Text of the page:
Aside from the long wheelbase and reach, the steel frame helps keep the ride quiet too. Steel tends to “ride softer” than aluminum or carbon. It flexes in all the right ways to make the ride smooth and controlled. Over bumpy sections on the trail the bike skipped around way less than I thought it would. It almost feels like you’re riding with your tires a few PSI lower or the suspension is performing better. I attribute quite a bit of that quiet, stable ride to the steel frame.
Jumping on the Torrent is probably my favorite part. Without rear suspension, all of your energy on the lip of a jump is converted into airtime — nothing is lost. It’s a lot easier to clear jumps, even if it’s a little more intimidating. A hardtail will let you know when you’ve messed up — they’re way less forgiving of you casing jumps. Go fast and pull hard.
On the downhills, the Torrent is very lively. It’s quick to bunny hop, change lines and get around a corner. It makes for a very engaging ride. Unlike a full suspension bike, there’s no vague feeling on the trail. You know exactly where your tires are at all times. It’s a different sensation, but something I rather enjoy. A bike that feels more like a waterbed can make easier trails kind of slow and boring. The Torrent makes all trails fun and exciting.
Full squish vs Norco Torrent
I imagine that most of you reading this are similar to me in that most of your biking time is on a full suspension bike. Before riding the Torrent I never thought a hardtail could ride as well as my everyday bike. I always thought hardtails were for goofy folks who didn’t like having any fun. I’ve since learned that’s not the case. The Torrent very well could replace a full suspension all-mountain bike. It would be a different type of riding, but you could still ride all your favorite trails. I don’t think you’d ever feel too outgunned or in over your head with the Torrent. You can still hit all the jumps, drops and bumpy bits as you normally would. Now, I wouldn’t suggest you go blast into a steep rock garden at full speed, but you could make it down just fine — you’d just need to be more careful with your line choice.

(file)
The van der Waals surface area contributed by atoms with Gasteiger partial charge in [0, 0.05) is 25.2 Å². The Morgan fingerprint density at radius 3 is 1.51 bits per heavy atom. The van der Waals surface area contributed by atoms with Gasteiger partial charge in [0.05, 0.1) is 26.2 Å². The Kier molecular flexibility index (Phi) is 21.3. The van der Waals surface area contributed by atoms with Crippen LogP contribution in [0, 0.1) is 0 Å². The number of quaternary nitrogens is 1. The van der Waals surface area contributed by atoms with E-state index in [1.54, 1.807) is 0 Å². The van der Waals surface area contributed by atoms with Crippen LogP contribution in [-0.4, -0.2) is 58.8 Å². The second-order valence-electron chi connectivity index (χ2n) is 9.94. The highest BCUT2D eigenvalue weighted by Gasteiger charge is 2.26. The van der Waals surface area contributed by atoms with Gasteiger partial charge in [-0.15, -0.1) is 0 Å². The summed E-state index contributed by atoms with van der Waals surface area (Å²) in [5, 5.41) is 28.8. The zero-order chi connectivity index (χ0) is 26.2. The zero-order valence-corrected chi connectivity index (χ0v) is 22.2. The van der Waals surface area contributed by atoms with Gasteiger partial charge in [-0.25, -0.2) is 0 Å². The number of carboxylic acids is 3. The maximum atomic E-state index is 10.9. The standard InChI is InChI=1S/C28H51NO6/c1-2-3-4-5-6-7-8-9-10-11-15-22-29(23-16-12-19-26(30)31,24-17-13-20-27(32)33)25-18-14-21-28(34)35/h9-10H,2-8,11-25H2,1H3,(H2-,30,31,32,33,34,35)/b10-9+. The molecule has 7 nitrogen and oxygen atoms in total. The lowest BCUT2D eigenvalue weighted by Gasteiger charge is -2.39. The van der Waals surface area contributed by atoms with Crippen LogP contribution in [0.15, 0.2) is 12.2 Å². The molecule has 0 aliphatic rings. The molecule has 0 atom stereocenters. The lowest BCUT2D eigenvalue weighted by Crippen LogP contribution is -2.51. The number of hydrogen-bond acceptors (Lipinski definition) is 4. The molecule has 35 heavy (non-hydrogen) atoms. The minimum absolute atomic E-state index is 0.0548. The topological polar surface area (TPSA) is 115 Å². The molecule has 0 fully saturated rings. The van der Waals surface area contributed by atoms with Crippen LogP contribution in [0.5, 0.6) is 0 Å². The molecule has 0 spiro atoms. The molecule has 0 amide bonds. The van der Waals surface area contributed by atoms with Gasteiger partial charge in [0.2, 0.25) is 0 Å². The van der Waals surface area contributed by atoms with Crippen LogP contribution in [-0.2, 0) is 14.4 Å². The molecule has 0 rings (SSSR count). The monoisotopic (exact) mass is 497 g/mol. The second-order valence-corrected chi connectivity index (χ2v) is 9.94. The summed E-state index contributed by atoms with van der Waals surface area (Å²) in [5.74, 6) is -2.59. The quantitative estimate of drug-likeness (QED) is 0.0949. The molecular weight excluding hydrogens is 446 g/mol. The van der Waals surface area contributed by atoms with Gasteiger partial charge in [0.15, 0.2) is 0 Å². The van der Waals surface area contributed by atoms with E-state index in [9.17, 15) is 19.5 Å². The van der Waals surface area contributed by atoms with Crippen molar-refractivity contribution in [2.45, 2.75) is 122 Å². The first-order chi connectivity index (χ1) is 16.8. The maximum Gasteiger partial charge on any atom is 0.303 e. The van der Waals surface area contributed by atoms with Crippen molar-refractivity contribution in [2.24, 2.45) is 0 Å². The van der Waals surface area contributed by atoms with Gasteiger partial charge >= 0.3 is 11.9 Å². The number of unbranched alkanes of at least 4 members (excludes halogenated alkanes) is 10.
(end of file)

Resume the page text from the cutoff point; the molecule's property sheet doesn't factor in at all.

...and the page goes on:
I think my favorite part of the hardtail experience is how engaging the ride was. With a full suspension bike you can sort of turn your mind off and let the bike do most of the work. You can’t get away with that on a bike with zero rear suspension. It makes you work for it, stay awake and pick good lines. It’s a fun challenge.
The all arounds
Alright, I suppose it’s about time to wrap this up. Who is the Norco Torrent for? It’s for the rider that likes to be an active bike pilot. It’s for someone who likes rough and rowdy terrain. It rewards an engaged rider with a few bike handling skills. It’s not for someone who wants to set all the KOMs on their local climbs or race XC. The Torrent would be a great bike for someone on a bit of a budget as it doesn’t cost an arm and leg to get a bike that will ride just about every trail out there. It’s a very versatile bike for a wide variety of terrain at a good price.
Here’s my bike versatility standard. Would I ride it in Corner Canyon? Would I ride it on Captain Ahab? The Torrent says “Yes” to both.